“Night! Night!” she screamed, but it was as effective as throwing a pebble into the ocean; no one could hear anything now.

Then, as suddenly as it came, everything stopped. No more wind, or lightning, or bursts of light. The air cleared. Both the ball and Night were gone; the Spirit-fish flopped around weakly in the corner, its energy spent.

“They’re… gone?” Yuri blinked, her sword in hand. “How…?”

Evan turned toward Headon, who seemed unaffected by the miniature storm. “Headon, can you explain this?”

Yuri glared. “What did you do this time?”

“I don’t know what you mean,” Headon said, calmly. “I merely granted his wish, that’s all.”

“Granted…?” Yuri raised her eyebrows.

“Yes, lady Yuri,” Headon bowed slightly. “Granted. He wanted a way up to the next floor. I gave it to him.”

Yuri gritted her teeth, taking her hands off her weapons. “Headon, I don’t know how you’re running this place – ”

“With the very best intentions, naturally,” Headon frowned slightly, or as near as it was possible for a creature with no eyes nor nose to frown. “My task is to test those who enter the tower. And that means preparing… ah… certain exams.”

“But – ”

“Exams that are tailored to the value of their wish,” Headon finished. “That is my duty. That is my existence.”

The purple lights that diffused the room seemed to take on a certain otherworldly glow as Yuri and Headon appraised each other. Yuri didn’t say anything; she merely turned her head sideways and stared into the now-empty cage, where Night and the Spirit-fish had battled it out mere moments before.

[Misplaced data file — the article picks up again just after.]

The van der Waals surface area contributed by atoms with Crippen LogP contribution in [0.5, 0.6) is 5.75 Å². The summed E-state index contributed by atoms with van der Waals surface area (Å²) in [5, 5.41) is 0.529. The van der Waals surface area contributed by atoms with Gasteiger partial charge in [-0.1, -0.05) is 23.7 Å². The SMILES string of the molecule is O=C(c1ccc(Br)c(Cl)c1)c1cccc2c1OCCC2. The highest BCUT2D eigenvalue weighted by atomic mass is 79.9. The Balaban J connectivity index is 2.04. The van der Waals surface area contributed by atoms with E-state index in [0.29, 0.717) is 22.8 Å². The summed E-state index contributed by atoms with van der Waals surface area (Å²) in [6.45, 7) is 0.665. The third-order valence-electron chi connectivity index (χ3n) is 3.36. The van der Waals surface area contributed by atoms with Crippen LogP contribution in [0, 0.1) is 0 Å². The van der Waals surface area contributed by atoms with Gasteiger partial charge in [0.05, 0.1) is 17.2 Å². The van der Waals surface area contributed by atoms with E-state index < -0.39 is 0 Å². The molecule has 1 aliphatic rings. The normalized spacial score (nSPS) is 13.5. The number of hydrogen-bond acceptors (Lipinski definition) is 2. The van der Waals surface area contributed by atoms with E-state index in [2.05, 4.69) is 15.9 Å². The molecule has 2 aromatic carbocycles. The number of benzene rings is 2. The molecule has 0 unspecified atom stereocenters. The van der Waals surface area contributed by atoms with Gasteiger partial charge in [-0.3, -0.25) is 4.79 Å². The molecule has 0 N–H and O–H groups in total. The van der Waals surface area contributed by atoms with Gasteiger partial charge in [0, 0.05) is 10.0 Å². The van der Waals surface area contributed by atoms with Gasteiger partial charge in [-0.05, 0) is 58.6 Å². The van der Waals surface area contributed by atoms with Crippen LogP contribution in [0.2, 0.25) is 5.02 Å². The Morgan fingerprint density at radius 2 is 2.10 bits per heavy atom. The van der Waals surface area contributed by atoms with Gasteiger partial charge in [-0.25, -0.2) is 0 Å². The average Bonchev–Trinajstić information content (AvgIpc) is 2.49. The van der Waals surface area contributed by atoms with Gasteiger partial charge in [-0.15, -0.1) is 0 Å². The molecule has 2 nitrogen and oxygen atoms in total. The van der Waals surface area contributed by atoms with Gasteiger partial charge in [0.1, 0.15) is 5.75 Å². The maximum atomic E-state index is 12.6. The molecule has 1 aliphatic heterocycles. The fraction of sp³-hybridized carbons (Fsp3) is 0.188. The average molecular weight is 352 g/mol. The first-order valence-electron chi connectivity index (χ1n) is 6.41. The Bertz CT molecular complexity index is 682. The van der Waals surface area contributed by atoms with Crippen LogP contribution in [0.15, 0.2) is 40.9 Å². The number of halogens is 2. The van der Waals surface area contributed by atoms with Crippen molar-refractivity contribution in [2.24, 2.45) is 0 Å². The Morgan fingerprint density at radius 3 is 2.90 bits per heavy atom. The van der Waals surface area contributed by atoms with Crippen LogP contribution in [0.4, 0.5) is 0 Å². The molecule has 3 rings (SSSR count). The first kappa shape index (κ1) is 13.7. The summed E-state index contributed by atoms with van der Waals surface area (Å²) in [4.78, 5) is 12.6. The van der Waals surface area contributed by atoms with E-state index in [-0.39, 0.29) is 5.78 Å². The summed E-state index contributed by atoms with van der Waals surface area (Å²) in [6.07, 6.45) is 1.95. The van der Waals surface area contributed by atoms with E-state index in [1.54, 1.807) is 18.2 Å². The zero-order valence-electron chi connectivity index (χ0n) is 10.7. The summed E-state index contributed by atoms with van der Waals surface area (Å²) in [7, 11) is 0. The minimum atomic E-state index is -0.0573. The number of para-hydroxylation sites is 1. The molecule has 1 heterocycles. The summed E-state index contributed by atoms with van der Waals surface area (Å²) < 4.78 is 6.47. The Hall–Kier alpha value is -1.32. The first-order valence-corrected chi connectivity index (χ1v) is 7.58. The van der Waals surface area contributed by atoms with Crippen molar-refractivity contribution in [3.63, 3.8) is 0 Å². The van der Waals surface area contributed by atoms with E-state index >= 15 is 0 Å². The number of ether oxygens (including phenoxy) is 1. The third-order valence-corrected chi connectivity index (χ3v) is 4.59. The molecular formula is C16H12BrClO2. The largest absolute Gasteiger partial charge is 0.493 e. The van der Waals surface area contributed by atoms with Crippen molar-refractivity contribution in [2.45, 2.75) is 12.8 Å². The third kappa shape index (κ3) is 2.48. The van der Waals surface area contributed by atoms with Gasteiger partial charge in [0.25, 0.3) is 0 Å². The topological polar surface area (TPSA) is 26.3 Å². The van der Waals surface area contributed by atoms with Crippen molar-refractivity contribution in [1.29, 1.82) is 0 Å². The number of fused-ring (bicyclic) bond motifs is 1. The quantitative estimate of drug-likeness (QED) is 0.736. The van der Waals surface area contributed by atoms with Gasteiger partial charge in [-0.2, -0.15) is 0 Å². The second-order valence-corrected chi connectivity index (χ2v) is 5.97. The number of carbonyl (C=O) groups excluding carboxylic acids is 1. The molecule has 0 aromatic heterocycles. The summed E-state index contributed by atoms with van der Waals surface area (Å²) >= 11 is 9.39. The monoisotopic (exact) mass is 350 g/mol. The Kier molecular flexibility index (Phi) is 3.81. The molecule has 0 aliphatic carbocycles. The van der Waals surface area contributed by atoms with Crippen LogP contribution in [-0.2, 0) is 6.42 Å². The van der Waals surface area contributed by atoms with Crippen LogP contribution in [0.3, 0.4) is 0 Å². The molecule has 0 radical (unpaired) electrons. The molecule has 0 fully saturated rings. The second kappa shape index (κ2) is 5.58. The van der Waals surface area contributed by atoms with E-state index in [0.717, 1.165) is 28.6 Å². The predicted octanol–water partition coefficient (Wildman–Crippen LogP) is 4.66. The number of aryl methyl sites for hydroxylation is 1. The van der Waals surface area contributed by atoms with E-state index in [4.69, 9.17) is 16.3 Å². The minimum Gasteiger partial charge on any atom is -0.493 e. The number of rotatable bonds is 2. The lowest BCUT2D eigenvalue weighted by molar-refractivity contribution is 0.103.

“Ummm… my lady?” Evan said, tentatively. Yuri turned around. “What is it?”

“The boy… he took the Black March.”

Yuri sighed and ran a hand through her hair. “I suppose he did.”

“So – what now?”

“Well, we’d better get it back, right?”

“Do you… do you mean that we should follow him?”

Yuri rapped him smartly on the forehead. “Of course. Do you know what would happen if word got out that I lost one of the Thirteen Swords?”

With a final sidelong glance at Headon, Yuri started walking. “Come on, Evan! Let’s go find that crazy sonofabitch.”

“Yes, my lady!”


Headon watched the two Rankers walk away. He chortled to himself, then leaned on his staff. “Did you see that?” he said, seemingly to nobody in particular. “The boy… he has ascended.”

“What will you do now, miss?”


Yuri’s grumbling could fill an entire floor of the Tower, Evan thought to himself, as he tagged alongside his mistress. “For crying out loud, Evan,” she now said. “How am I supposed to control the Black March when it turns out that the thing’s a girl? This is sexism!”

“Well, I don’t know…” Evan said, lost in thought. “That may have not been the only reason.”

Yuri noticed his serious face. “What are you thinking about, Evan?”

“Oh, nothing. Just… the irregular.”

“What about him?”

“I wonder if… if I was kind of like that. You know, when I first started climbing. A long time ago.”

Yuri stared at him for a second, then smartly rapped him on the forehead. “You’re funny, Evan.”

“What? Why?”

“Well, for one, you don’t have his looks.”